The shoe features a revolutionary cushioning technology which provides the highest energy return in the industry.
NEW YORK – In an impressive launch event in front of some 400 media from around the world, adidas unveiled Energy Boost, its new running shoe, which the company feels will be a “game changer” in midsole technology.
The Energy Boost is unlike traditional shoes that use EVA in their midsoles, substituting BOOST, a revolutionary cushioning technology which provides the highest energy return in the running industry.
As part of the presentation, a steel ball was dropped onto concrete, a sheet of EVA, and a sheet of BOOST. The rebound from the BOOST was significantly higher and longer lasting than off the other surfaces.
According to Eric Liedtke, Head of Sport Performance at adidas, BOOST combines performance benefits that have been contradictory in the past: soft cushioning and responsiveness. “It’s like combining a limousine and a sports car,” he said. “In the past, you had to choose between a soft ride or peformance. Boost provides both. Most changes in running shoes have been evolutionary; this is revolutionary.”
The company trotted out some big guns to promote its new technology: 100 meter world champion Yohan Blake and multiple distance event record setter Haile Gebreselassie, who joked that “the IAAF may start looking at this to see if it’s legal.”
The foundation of the BOOST midsole is based on a groundbreaking development process created by adidas partner BASF, the world’s leading chemical company. Solid granular material (TPU) is literally blown up and turned into thousands of small energy capsules which make up the footwear’s distinctive midsole. With their unique cell structure, these capsules store and unleash energy more efficiently in every stride. Tests conducted by the adidas Innovation Team show that the highly durable material found only in Energy Boost products provides the highest energy return in the running industry.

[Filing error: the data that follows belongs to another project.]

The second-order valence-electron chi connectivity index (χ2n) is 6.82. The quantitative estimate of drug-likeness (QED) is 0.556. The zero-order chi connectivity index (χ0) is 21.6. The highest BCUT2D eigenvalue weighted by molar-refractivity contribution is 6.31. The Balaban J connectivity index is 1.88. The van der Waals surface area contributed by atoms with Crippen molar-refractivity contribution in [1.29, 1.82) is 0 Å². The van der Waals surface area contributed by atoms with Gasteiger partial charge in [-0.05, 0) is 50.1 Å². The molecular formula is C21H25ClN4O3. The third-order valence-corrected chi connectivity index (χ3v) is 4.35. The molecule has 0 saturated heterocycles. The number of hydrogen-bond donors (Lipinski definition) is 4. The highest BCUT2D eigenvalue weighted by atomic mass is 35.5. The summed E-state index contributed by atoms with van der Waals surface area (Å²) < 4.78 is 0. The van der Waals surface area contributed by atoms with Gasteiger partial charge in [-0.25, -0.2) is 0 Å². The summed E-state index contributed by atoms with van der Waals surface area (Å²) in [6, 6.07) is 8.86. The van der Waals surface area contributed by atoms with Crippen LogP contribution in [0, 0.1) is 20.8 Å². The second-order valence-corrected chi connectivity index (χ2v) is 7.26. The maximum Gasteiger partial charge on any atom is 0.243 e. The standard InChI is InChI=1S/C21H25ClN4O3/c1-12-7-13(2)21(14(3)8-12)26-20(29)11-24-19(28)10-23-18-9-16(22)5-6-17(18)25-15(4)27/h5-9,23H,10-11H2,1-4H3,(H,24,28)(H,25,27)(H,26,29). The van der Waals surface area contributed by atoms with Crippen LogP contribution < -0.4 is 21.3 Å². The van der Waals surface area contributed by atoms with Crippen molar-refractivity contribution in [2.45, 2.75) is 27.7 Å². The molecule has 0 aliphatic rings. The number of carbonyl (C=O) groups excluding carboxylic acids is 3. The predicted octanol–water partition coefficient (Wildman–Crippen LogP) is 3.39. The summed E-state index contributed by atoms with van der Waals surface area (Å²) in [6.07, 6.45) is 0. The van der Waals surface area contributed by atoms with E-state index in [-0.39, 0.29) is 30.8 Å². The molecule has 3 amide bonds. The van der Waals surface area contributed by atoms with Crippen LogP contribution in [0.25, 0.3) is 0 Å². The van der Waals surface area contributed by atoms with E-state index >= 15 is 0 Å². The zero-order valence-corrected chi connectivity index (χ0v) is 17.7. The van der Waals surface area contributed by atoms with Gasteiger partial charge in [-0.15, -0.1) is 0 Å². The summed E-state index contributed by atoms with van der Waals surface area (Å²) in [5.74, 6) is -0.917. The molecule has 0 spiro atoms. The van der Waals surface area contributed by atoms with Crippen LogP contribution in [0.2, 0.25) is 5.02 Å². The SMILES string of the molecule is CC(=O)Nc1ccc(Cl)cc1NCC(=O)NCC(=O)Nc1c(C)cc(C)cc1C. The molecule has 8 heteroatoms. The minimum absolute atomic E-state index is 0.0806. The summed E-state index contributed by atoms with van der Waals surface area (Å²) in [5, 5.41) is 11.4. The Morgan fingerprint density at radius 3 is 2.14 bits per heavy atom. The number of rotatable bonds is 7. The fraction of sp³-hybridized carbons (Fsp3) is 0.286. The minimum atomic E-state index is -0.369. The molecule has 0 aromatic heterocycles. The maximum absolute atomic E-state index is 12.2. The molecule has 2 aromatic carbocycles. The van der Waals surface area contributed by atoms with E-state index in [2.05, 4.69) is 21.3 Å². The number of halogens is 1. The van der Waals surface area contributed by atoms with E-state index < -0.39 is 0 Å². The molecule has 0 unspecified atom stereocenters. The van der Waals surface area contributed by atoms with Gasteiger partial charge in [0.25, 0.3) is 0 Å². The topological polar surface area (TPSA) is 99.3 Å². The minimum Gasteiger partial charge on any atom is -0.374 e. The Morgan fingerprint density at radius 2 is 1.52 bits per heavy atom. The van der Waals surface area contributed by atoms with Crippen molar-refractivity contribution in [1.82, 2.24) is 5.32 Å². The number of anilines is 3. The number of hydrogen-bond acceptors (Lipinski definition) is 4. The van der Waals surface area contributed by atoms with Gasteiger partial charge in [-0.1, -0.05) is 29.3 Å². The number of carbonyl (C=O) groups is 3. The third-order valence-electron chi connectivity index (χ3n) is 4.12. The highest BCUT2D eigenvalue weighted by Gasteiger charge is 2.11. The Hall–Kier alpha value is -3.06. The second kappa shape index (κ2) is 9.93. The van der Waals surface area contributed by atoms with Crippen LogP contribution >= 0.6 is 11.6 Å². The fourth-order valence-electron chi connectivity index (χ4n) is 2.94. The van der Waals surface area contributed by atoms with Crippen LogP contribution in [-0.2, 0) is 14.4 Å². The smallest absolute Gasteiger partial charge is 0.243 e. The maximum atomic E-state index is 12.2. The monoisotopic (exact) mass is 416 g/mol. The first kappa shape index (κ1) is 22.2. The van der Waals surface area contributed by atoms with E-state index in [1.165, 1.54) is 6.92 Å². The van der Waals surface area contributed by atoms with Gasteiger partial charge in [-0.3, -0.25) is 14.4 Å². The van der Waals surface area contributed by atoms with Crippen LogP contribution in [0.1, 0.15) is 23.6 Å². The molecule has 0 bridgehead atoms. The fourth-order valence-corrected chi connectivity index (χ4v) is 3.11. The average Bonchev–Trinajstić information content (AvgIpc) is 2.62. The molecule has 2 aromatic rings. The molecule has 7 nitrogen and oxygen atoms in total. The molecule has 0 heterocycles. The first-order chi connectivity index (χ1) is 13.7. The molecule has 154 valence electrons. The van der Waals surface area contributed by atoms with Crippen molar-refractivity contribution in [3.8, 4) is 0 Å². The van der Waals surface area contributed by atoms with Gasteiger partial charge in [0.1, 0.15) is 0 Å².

Almost as important, BOOST retains these properties much longer than EVA, which tends to compress and lose its cushioning over the life of the shoe. In contrast, BOOST is just as resilient after 300 miles of running as it is out of the box.
Changing temperatures, which can also affect EVA, making it hard in the winter and soft in the summer, don’t change the cushioning and energy return properties of BOOST. Tests revealed that, when taken from +40 to -20 degrees Celsius, BOOST foam is three times more temperature-resistant than standard EVA material, providing a more consistent run.
While the midsole is the centerpiece of the Energy Boost, the upper has not been neglected. It features adidas Techfit technology with highly durable and elastic polyurethane, providing optimal comfort and support to the entire foot while in motion. A stretch, breathable mesh material offers the fit of a sock while engineered powerbands across the upper provide targeted support and stabilize the foot where needed when moving. The company plans to expand the use of BOOST technology into its other top of the line shoes over the course of the coming year.